Finally, you state that the label on the cartridges or blister packs will indicate that the product is manufactured for NPS. Specifically, you propose that the label read: “Manufactured for NPS Pharmaceuticals, Inc., Salt Lake City, Utah 84108 USA by Vetter Pharma GmbH & Co. KG., Germany.”

The proposed reference to “Salt Lake City, Utah” triggers the special marking requirements of 19 C.F.R. 134.46. This regulation requires that when the name of any city or locality in the United States appears on an imported article or its container, there must appear, legibly and permanently, in close proximity to such words, letters or name, and in at least a comparable size, the name of the country of origin preceded by “Made in,” “Product of” or other words of similar meaning. The purpose of this section is to prevent the possibility of misleading or deceiving the ultimate purchaser as to the actual origin of the imported good. In HRL 558002, dated October 11, 1994, CBP held that the term “manufactured by,” followed by the name of the manufacturer and the location of that manufacturer, was unclear because it indicated the name and location of the manufacturer rather than the country of production.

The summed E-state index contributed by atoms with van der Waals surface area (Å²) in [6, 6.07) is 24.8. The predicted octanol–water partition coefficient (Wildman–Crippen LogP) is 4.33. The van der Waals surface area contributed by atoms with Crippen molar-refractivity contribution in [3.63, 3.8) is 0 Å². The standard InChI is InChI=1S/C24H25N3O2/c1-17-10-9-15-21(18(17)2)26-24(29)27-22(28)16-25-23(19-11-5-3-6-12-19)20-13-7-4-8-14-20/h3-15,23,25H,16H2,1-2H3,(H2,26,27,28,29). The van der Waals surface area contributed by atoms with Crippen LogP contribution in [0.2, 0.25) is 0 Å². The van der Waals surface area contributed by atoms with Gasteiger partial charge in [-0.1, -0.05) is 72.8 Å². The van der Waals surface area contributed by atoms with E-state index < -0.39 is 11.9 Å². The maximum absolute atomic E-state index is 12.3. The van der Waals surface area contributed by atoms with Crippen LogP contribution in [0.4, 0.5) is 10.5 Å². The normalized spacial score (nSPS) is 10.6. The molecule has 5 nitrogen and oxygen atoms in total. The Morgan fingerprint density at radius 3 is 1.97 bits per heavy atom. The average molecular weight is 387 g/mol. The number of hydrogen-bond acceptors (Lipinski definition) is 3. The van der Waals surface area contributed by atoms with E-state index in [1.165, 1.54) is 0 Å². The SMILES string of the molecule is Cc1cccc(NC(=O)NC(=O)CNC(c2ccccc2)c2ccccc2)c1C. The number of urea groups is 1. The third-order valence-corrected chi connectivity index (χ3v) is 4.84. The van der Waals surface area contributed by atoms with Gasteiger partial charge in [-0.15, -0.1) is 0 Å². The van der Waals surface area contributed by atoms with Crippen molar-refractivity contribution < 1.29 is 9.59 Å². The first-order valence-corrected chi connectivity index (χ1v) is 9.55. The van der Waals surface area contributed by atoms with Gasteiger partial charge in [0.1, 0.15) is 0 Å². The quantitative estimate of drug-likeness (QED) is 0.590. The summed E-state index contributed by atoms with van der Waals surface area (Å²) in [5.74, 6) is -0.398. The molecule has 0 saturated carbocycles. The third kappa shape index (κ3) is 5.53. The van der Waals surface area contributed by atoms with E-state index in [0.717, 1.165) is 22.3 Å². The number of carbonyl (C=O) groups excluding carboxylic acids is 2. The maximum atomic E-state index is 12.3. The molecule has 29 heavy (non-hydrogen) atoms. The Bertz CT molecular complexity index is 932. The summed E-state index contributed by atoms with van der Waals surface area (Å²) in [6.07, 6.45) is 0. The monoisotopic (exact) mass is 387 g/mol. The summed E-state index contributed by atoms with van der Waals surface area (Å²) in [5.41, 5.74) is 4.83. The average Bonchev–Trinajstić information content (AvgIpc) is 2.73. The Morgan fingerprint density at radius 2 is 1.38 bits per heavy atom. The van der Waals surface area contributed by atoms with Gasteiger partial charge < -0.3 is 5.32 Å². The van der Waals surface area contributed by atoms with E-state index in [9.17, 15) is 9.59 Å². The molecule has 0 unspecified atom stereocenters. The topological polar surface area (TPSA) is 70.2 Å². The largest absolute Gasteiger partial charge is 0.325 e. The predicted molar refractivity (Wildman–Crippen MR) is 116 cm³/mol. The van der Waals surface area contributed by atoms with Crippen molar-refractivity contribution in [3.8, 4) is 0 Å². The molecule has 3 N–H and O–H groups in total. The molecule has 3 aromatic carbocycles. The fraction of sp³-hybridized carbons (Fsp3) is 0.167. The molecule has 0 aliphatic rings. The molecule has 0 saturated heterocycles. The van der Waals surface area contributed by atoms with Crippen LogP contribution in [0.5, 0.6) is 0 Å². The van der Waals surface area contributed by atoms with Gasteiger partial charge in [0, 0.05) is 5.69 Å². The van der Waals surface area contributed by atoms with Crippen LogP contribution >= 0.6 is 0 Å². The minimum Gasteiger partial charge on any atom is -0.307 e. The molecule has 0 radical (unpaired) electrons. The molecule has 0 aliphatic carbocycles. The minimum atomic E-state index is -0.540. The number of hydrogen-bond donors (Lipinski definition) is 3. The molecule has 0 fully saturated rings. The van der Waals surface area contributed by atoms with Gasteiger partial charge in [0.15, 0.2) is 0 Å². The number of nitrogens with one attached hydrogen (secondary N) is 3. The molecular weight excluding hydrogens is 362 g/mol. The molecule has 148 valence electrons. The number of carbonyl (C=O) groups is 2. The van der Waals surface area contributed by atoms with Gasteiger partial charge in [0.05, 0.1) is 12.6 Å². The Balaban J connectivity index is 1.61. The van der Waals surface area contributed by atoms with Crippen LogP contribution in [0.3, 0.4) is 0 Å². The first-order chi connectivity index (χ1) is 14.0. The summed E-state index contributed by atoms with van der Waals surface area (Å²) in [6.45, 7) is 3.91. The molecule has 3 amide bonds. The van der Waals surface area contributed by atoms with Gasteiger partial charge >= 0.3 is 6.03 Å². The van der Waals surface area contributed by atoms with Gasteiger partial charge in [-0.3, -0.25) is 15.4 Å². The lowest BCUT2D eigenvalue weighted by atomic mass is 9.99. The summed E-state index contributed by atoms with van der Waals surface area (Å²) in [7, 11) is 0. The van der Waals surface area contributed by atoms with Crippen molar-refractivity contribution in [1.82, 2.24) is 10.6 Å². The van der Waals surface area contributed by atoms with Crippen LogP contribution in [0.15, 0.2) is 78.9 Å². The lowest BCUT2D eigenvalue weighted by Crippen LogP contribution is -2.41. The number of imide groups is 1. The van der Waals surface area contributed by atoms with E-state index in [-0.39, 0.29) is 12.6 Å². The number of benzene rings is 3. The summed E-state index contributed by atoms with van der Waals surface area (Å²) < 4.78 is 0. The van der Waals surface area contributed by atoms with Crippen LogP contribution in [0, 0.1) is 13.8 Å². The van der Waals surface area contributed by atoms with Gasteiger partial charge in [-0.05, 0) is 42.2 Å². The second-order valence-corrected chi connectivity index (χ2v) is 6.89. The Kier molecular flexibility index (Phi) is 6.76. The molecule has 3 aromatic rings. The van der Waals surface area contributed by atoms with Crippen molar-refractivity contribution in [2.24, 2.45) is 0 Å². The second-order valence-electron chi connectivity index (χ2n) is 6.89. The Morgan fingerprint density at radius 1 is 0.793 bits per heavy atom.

We find that the requirements of 19 C.F.R. 134.46 are satisfied, in that the country of origin is in the same size and in close proximity to the reference to the location of NPS. However, the phrase “Manufactured for NPS Pharmaceuticals, Inc., Salt Lake City, Utah 84108 USA by Vetter Pharma GmbH & Co. KG., Germany,” is confusing and should be revised to read: “Manufactured in Germany by Vetter Pharma GmbH & Co. KG for NPS Pharmaceuticals, Inc., Salt Lake City, Utah 84108 USA.” This revised marking will clarify that the Germany is the country of origin of the product rather than merely the location of the manufacturer’s corporate headquarters. In addition, to the extent the cartridges are repackaged in the United States, the certification requirements of 19 C.F.R. 134.26, must be satisfied.


Based on the information provided, we find that the parathormone undergoes a substantial transformation as a result of the further processing in Germany. The country of origin for marking purposes is Germany. The two-chamber glass cartridges are disposable containers and not required to be marked with the origin of the cartridges. Finally, the proposed marking should be revised to state first country of origin, followed by the name of the manufacturer and the name and location of the importer.

A copy of this ruling letter should be attached to the entry documents filed at the time the goods are entered. If the documents have been filed without a copy, this ruling should be brought to the attention of the CBP officer handling the transaction.


Monika R. Brenner, Chief
Valuation and Special Programs Branch

Previous Ruling Next Ruling